AS PROMISED: On this week’s public-radio show (available anytime as a podcast, too), I answered some of your recent Urgent Garden Questions. The topics ranged from how deep to build a raised bed for vegetables, to a whole range of crabapple inquiries: What’s the best crabapple variety for jelly, the crabapple with longest-lasting fruit, and more. All the details–plus the links to the show if you prefer to listen, not read. [read more…]
MY GARDEN, LIKE MOST (and like the assortment at the garden center), is a jumble of non-native and native plants. But at this early spring moment, a half-dozen Eastern wildflowers take my breath away. In a slideshow, six easy, captivating natives for the woodland or shade garden. [read more…]
I SAID IT WHEN I first saw this doodle by Andre Jordan: It’s as if the refrain of “Reunited” (circa 1980 by Peaches & Herb) came face to face with that “You complete me” one-liner from “Jerry McGuire.” Two halves of the same whole–but which in this case is whose better half?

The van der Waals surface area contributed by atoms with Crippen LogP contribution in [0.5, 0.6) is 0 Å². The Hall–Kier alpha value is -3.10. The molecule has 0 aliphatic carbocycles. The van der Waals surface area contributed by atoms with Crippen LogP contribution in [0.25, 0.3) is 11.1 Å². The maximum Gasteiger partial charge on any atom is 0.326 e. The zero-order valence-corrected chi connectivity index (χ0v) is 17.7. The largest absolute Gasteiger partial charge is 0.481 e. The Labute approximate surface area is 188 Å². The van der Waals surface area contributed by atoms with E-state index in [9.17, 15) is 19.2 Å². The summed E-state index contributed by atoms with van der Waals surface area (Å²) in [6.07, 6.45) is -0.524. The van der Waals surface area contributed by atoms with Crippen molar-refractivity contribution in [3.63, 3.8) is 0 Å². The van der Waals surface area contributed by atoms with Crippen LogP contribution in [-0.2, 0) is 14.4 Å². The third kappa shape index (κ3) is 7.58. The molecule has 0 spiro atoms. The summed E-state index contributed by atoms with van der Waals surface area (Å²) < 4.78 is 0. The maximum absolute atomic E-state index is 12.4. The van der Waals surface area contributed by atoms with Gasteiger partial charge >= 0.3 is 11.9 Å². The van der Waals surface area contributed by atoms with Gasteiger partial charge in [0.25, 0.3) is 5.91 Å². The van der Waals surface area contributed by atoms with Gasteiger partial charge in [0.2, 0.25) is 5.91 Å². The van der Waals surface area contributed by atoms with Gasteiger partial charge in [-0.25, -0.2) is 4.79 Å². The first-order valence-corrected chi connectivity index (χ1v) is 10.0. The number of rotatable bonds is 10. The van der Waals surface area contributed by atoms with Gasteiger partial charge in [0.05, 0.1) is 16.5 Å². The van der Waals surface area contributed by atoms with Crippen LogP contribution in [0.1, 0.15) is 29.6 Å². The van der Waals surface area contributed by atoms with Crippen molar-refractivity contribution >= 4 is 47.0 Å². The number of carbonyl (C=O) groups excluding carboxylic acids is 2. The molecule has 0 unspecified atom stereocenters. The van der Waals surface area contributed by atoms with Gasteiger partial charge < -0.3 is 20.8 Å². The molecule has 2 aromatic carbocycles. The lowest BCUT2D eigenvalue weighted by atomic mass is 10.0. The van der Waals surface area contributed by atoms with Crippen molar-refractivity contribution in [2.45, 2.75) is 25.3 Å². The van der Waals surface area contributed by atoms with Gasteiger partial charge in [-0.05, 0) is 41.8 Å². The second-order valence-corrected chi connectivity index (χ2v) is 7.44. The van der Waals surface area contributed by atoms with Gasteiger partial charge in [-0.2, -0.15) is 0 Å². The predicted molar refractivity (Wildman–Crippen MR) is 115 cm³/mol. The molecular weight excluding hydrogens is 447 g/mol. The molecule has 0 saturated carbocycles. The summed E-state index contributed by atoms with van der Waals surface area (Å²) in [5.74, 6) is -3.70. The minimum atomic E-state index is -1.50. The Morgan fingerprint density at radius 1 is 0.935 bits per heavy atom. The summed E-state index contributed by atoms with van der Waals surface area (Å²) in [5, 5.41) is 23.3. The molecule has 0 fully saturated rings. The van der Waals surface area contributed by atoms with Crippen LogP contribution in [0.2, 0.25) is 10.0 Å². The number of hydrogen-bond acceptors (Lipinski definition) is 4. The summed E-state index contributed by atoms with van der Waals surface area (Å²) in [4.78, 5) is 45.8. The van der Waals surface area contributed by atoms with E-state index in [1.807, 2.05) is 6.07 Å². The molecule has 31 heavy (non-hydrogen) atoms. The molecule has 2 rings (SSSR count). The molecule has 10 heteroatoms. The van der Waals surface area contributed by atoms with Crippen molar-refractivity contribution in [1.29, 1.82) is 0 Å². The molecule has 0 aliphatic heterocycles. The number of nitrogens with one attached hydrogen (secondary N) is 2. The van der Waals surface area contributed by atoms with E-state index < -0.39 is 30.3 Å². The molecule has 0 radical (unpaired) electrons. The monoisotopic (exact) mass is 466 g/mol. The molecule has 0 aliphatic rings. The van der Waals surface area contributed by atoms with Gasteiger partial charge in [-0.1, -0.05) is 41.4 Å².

MAYDAY–OR SHOULD I SAY ‘MAYHEM,’ as in: Somebody rescue me by helping with the edging, weeding, mulching required to get ready for the first Open Days of the season (May 11 this year—you coming?). Most important, though, of course, is not to get too swept away by the to-do list, since May is also one of the garden’s most extraordinary months here in Zone 5B and elsewhere, with lots to sit back and savor. [read more…]
APPLES TREES—the fruit everyone thinks they want in their backyards—aren’t easy to grow East of the Rockies, as those who have tried probably noticed when they produced blemished fruit (or required multiple pest-defeating tactics on a strict schedule). And if you’re keeping track, apples aren’t native. Fruit expert Lee Reich offers up two unusual but delicious American native fruit-tree beauties that require little more than to be planted. In print or the latest public-radio podcast, how to grow pawpaws (top photo) and persimmons to perfection. [read more…]